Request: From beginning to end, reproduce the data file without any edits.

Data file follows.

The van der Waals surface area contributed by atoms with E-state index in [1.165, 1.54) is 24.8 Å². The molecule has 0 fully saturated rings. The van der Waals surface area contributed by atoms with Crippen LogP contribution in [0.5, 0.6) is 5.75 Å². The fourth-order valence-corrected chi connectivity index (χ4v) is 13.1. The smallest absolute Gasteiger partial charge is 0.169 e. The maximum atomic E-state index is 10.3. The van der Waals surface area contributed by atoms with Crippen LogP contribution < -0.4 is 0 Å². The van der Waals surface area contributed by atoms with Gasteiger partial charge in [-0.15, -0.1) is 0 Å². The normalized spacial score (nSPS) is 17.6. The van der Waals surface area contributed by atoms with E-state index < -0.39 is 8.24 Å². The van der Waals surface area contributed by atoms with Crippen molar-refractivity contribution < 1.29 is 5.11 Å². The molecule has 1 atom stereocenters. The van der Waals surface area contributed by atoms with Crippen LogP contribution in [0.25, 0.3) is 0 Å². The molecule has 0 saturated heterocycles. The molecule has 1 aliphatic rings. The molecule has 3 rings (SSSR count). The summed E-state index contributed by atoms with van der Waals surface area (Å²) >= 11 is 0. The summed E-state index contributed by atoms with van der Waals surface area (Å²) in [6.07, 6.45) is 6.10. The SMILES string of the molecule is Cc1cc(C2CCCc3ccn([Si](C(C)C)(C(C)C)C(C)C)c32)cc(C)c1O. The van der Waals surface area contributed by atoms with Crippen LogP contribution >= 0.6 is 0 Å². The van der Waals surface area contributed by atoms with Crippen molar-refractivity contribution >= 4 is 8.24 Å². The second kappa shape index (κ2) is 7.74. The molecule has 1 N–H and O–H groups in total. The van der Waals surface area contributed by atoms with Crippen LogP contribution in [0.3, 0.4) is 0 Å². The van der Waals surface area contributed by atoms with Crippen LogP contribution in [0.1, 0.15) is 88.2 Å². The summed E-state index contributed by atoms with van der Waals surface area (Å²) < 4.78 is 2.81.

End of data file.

The van der Waals surface area contributed by atoms with E-state index in [1.165, 1.54) is 24.8 Å². The molecule has 0 fully saturated rings. The van der Waals surface area contributed by atoms with Crippen LogP contribution in [0.5, 0.6) is 5.75 Å². The fourth-order valence-corrected chi connectivity index (χ4v) is 13.1. The smallest absolute Gasteiger partial charge is 0.169 e. The maximum atomic E-state index is 10.3. The van der Waals surface area contributed by atoms with Crippen LogP contribution < -0.4 is 0 Å². The van der Waals surface area contributed by atoms with Gasteiger partial charge in [-0.15, -0.1) is 0 Å². The normalized spacial score (nSPS) is 17.6. The van der Waals surface area contributed by atoms with E-state index < -0.39 is 8.24 Å². The van der Waals surface area contributed by atoms with Crippen molar-refractivity contribution < 1.29 is 5.11 Å². The molecule has 1 atom stereocenters. The van der Waals surface area contributed by atoms with Crippen LogP contribution in [0.25, 0.3) is 0 Å². The molecule has 0 saturated heterocycles. The molecule has 1 aliphatic rings. The molecule has 3 rings (SSSR count). The summed E-state index contributed by atoms with van der Waals surface area (Å²) >= 11 is 0. The summed E-state index contributed by atoms with van der Waals surface area (Å²) in [6.07, 6.45) is 6.10. The SMILES string of the molecule is Cc1cc(C2CCCc3ccn([Si](C(C)C)(C(C)C)C(C)C)c32)cc(C)c1O. The van der Waals surface area contributed by atoms with Crippen LogP contribution >= 0.6 is 0 Å². The van der Waals surface area contributed by atoms with Crippen molar-refractivity contribution >= 4 is 8.24 Å². The second kappa shape index (κ2) is 7.74. The molecule has 1 N–H and O–H groups in total. The van der Waals surface area contributed by atoms with Crippen LogP contribution in [0.3, 0.4) is 0 Å². The van der Waals surface area contributed by atoms with Crippen LogP contribution in [0.1, 0.15) is 88.2 Å². The summed E-state index contributed by atoms with van der Waals surface area (Å²) < 4.78 is 2.81.